That brings us to Tennessee and back to the general rules around refund claims. Tennessee law stipulates that like many states, buyers must file any refund claims of tax overpaid directly to vendors with the vendors themselves. However, pursuant to a new rule effective October 1, 2021*, the Department of Revenue will allow consumers to file a claim directly with the Department when the vendor is unresponsive or declines to refund the overpaid tax. The rule provides three requirements that must be satisfied in order for a consumer to be able to file a claim for the refund directly with the Department:
- The claim for refund must exceed $2,500 per dealer;
- The dealer must have collected the tax from the customer and remitted it to the department; and
- The customer must have requested a refund from the dealer on at least two separate occasions and the dealer failed or declined to issue the refund.
Of particular interest is the requirement that two attempts be made to secure the refund directly from the vendor(s). The second request for refund from the dealer may be made upon receiving a written refusal from the dealer or 30 days after the initial refund request is submitted, whichever occurs first. Additionally, as early as the filing of the second refund claim with the dealer, the customer must also request that the dealer complete a dealer attestation form. The information requested therein is very similar to the information in refund assignments, discussed earlier. Specifically, the dealer must attest to the following items under penalty of perjury:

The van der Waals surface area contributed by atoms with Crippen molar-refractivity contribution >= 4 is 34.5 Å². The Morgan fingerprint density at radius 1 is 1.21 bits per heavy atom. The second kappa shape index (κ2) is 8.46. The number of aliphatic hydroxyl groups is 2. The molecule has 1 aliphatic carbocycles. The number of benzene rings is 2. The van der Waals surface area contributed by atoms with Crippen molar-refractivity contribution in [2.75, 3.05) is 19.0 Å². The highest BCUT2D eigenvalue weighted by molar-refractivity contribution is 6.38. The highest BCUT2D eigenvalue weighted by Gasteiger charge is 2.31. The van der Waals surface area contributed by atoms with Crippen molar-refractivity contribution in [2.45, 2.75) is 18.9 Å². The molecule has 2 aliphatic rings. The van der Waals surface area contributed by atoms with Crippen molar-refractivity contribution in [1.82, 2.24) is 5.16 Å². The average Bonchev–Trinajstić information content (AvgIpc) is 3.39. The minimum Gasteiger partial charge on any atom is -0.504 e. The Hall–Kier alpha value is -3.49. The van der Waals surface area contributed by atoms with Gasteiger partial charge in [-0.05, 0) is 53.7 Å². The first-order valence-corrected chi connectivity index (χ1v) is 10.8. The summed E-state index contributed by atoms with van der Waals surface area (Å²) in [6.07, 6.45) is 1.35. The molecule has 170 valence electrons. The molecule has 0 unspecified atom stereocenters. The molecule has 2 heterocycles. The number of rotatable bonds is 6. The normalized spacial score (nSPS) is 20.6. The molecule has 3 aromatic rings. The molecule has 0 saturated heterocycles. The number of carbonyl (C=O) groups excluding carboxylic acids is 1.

- The taxes were remitted to the Department by the dealer, including the amount and the date remitted;
- The dealer has not claimed and will not claim a refund of such taxes;
- The dealer has not taken and will not take a credit for such taxes;
- The dealer’s sales and use tax account number; and
- The local jurisdiction or jurisdictions for which any local sales tax included in the refund claim was collected and remitted (amount remitted to each jurisdiction must be included).
After filing the second refund claim with the dealer, the customer must give the dealer 30 days to either (1) refund the overpaid tax, (2) complete and return the dealer attestation form, or (3) decline to do either (1) or (2), whether in writing or not. Only upon receiving the completed attestation form or the expiration of the 30-day period, whichever comes first, can the customer file its claim for the refund directly with the state.
I’ve had situations over the years where a vendor refused to cooperate, no matter how many calls and emails were sent, and without regard to whether I was willing to help them secure their refunds directly from the state. In those instances, I wished for the option to go directly to the state. This new Tennessee rule appears to give the consumer some viable options when it comes to filing refund claims. However, let’s also consider the fact that anytime a claim for refund is filed directly with a state taxing authority, one should be sure their “sales and use tax house” is in order. Filing a claim for a refund puts your company (or your client) front and center before that jurisdiction’s taxing authority. Does it automatically result in an audit? No, it doesn’t, not by any stretch. However, it could and as a steward of your employer’s (or your client’s) finances, you should be aware of that. It is a much shorter leap to an audit when a claim for a refund is filed directly with the state compared to one filed directly with a vendor.
Clarus Partners has deep technical resources that are familiar with the various refund claim provisions around the US. Let us “kick the tires” on your business’ purchases to see if there are significant refunds worth pursuing. We can do this without risk to your company, making it truly a “win-win.”
* Tennessee Department of Revenue, Notice # 21-18 (September 2021).
By Brian Hollingsworth, CPA